Who’s Checking You Out on Social Media and Why it Matters
Everyone, or at least almost everyone, is on social media. Many people are almost permanently connected to their phone, so they can keep track of who’s doing what on Facebook, Twitter, Instagram, and other social accounts. Does it matter what you post if you’re job hunting? Are employers really going to check you out?
If your social life isn’t remotely connected to your career, your social media presence probably shouldn’t matter to your employers. However, for many people there’s a crossover between personal and professional. That’s especially true for people who work remotely and whose main way to connect is online. And it might matter even if your work life has nothing to do with what you do on your own time.
Most professionals are expected to have a presence on LinkedIn, and your profile there should be polished, professional, and reflect the best of what you have to offer a prospective employer. That’s a given, so if you haven’t brushed up your LinkedIn profile in a while, it’s a good idea to give it a makeover.
What about the rest of social media? At least some employers are looking at it, and that can help — or hurt—your job search, depending on what’s showing up publicly.
Who’s Checking You Out
A CareerBuilder survey reports that employers in some industries are more likely than others to check you out. Employers in IT (74%) and manufacturing (73%), for example, are more likely than those in retail/non-retail sales (59%) to look at your social networking activity.
An online presence is not necessarily a bad thing. If you don’t have any information online, it could cost you an interview. Almost half of employers (47%) say that if they can’t find a job candidate online, they are less likely to call that person in for an interview, and 20% say they expect candidates to have an online presence.
Here’s what companies are looking for:
- Information that supports the candidate’s qualifications for the job: 58%
- The candidate‘s professional online persona: 50%
- What other people are posting about the candidate: 34%
- A reason not to hire the candidate: 22%
Top 5 Reasons Social Media Can Hurt You
There are things employers don’t want to see, some of which can impact your hiring potential. Here are the top five reasons why survey respondents didn’t hire applicants:
- Provocative or inappropriate photographs, videos, or information: 40%
- Information about candidates drinking or using drugs: 36%
- Discriminatory comments related to age, gender, religion, etc.: 31%
- Candidate was linked to criminal behavior: 30%
- Candidate lied about qualifications: 27%
Top 5 Reasons Social Media Can Help You
On the positive side of the equation, social media can help you get hired. Here are some of the things that helped impress hiring managers:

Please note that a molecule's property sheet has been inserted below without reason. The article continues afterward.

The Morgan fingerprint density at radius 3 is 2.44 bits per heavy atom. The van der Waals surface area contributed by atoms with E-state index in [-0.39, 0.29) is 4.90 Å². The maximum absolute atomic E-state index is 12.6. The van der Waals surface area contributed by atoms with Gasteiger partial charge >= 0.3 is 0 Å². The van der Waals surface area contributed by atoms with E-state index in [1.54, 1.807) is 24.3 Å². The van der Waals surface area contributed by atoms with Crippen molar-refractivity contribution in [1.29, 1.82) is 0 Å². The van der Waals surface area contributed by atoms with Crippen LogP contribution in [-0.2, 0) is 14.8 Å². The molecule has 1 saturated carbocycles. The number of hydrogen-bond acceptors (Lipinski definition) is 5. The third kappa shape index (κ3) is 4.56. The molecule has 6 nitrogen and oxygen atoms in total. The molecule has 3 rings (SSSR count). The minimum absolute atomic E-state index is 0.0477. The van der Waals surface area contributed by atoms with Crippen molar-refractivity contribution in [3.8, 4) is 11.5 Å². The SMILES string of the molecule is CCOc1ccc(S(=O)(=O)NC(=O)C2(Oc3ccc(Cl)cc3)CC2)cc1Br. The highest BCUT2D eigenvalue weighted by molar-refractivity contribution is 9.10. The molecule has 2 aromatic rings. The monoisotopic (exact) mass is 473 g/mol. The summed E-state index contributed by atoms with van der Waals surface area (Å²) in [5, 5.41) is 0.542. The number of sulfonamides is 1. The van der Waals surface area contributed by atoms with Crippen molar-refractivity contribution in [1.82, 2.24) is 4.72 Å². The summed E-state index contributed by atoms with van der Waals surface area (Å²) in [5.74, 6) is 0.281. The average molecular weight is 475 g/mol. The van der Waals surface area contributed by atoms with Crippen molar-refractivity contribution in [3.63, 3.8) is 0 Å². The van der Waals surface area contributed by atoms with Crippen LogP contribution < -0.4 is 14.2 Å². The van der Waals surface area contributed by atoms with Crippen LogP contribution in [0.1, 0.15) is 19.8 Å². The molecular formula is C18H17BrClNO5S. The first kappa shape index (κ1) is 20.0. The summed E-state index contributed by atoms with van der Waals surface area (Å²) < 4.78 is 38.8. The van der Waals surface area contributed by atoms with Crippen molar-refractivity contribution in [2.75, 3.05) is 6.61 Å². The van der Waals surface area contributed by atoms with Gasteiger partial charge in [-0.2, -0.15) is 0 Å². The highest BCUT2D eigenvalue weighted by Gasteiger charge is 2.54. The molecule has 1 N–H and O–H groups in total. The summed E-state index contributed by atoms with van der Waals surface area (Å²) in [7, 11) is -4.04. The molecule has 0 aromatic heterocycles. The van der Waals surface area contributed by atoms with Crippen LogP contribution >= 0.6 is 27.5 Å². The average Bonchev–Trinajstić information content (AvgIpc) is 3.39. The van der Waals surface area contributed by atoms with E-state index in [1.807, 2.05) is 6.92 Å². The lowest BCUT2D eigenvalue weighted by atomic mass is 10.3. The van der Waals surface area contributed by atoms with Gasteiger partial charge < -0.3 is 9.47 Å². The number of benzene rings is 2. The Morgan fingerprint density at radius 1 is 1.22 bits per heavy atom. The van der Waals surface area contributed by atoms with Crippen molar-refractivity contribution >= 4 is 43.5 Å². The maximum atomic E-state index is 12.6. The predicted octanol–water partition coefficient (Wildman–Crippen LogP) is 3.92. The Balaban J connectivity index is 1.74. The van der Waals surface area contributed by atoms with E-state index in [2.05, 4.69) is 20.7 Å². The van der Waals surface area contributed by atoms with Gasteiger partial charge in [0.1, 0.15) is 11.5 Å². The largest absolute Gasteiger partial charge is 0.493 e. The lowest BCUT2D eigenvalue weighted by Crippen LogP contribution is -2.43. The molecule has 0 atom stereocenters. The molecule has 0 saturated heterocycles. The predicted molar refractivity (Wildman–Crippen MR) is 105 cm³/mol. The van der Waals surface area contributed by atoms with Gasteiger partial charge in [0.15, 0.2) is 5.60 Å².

- Candidate’s background information supported their professional qualifications for the job: 37%
- Candidate was creative: 34%
- Candidate’s site conveyed a professional image: 33%
- Candidate was well-rounded, showed a wide range of interests: 31%
- Candidate’s online presence demonstrated the candidate’s personality, and showed that they would be a good fit within the company culture: 31%
Clean Up Your Online Image
If you’re not liking what you see, take some time to clean up your pages. Adjust your privacy settings, so you’re not sharing with the world what’s better kept between you, your close friends, and your family. Once you limit what you share, it will be easier to maintain a professional image.
What About Who’s Googling You?
It’s not just social media that hiring managers are interested in. The CareerBuilder survey also reports that 66% of employers say they use search engines to conduct their research on potential job candidates.
When you’re done checking your social sites to make sure they are employer-friendly, take a few minutes to Google yourself to see what comes up. If you don’t like what you see, Google may be able to help you out. If it’s content that can’t be removed or hidden, there are still steps you can take to fix the results.
Add a Social Media Check to Your “To Do” List
Once you’ve cleaned up your online presence, you still have work to do. Every month or so—more often if you are in active job–search mode—take some time to be sure that what you’re posting online is appropriate for prospective business connections and employers. It will give you an advantage over the candidates who aren’t paying attention to the implications of what they are posting.